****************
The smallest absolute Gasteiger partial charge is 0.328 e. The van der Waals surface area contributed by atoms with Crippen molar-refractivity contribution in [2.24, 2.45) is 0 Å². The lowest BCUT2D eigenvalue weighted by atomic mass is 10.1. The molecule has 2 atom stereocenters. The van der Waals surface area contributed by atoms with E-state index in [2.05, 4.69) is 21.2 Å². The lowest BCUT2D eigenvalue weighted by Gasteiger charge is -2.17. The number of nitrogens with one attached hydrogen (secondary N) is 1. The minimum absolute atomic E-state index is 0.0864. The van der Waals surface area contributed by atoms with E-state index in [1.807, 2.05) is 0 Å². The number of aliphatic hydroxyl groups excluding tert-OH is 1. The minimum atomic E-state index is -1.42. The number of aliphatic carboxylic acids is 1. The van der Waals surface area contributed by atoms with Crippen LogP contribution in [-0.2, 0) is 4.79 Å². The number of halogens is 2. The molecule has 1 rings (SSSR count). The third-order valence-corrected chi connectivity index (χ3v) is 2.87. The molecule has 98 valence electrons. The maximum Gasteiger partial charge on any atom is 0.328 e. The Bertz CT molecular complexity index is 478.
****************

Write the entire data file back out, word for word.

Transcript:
The smallest absolute Gasteiger partial charge is 0.328 e. The van der Waals surface area contributed by atoms with Crippen molar-refractivity contribution in [2.24, 2.45) is 0 Å². The lowest BCUT2D eigenvalue weighted by atomic mass is 10.1. The molecule has 2 atom stereocenters. The van der Waals surface area contributed by atoms with E-state index in [2.05, 4.69) is 21.2 Å². The lowest BCUT2D eigenvalue weighted by Gasteiger charge is -2.17. The number of nitrogens with one attached hydrogen (secondary N) is 1. The minimum absolute atomic E-state index is 0.0864. The van der Waals surface area contributed by atoms with E-state index in [1.807, 2.05) is 0 Å². The number of aliphatic hydroxyl groups excluding tert-OH is 1. The minimum atomic E-state index is -1.42. The number of aliphatic carboxylic acids is 1. The van der Waals surface area contributed by atoms with Crippen LogP contribution in [-0.2, 0) is 4.79 Å². The number of halogens is 2. The molecule has 1 rings (SSSR count). The third-order valence-corrected chi connectivity index (χ3v) is 2.87. The molecule has 98 valence electrons. The maximum Gasteiger partial charge on any atom is 0.328 e. The Bertz CT molecular complexity index is 478.